Runaways, refusals and flouting the rules was clearly the order of the day for the Grand National at the Rye Show on Saturday (August 16). The rules were simple: both dog and human must jump the fences – and, no, the owner cannot carry the dog or viceversa.
Missing a fence by being pushed out at the sides means elimination, shouted the race official David Rhys-Jones through his loud hailer. Intent on a fair contest – or more likely on creating chaos – he advised all contestants to aim for the centre. And if this should lead to a bit of a scrap, he shouted, and you find yourself bleeding profusely or, worse still, missing a limb, remember it’s only a flesh wound!
And they’re off. Impatient dogs tore free and dashed up the field missing all the jumps and being chased by owners who were laughing so much they could barely run; others spun round after jumping a fence to have another go backwards, dragging their owners off balance and barging into those behind them. Many strayed out of their “lane” and tripped up those next to them – deliberately or not has yet to be investigated; others tentatively crawled over – dogs and owners – holding up those trying to leap past.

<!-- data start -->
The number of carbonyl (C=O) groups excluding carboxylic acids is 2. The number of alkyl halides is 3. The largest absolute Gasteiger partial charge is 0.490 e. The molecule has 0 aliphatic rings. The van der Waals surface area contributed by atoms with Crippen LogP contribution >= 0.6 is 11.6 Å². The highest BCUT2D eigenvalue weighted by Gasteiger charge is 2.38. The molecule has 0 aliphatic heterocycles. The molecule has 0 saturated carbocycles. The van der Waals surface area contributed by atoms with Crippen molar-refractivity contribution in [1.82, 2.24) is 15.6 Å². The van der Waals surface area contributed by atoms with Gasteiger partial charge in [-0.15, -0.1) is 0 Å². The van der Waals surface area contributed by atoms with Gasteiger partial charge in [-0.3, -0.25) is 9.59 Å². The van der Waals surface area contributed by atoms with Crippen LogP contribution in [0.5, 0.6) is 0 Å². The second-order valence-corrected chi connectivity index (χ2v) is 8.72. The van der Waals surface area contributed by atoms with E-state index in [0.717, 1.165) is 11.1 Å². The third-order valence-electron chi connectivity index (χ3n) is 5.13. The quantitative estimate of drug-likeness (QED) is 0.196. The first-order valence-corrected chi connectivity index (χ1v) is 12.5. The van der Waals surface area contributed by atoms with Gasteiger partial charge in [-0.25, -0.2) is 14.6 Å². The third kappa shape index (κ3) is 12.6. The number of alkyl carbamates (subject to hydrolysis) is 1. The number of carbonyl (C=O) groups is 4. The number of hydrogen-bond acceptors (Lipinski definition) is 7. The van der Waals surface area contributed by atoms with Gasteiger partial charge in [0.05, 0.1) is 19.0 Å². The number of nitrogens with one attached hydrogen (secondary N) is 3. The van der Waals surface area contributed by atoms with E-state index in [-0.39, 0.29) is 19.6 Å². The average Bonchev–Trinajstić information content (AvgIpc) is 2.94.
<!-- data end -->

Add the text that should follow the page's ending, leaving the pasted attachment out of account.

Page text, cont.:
Dogs of a particularly diminutive stature decided very sensibly that it was plain stupid to jump into the unknown over a fence they couldn’t see over and dug their heels in every time. Then there were the few who managed, somehow, to jump all the fences, avoid all the unofficial obstacles and get a clear round.
The course looked deceptively easy to us spectators, one contestant told me. The fences weren’t high but they were unexpectedly deep and it took quite a stretch to clear them. Short legs were a distinct disadvantage – two legs or four – she said, and wearing a skirt didn‘t help. She knows better for next year – and her puppy will have longer legs by then even if she hasn’t.
Who won? No one seems to know!
Photos: Jane and Tony Nunn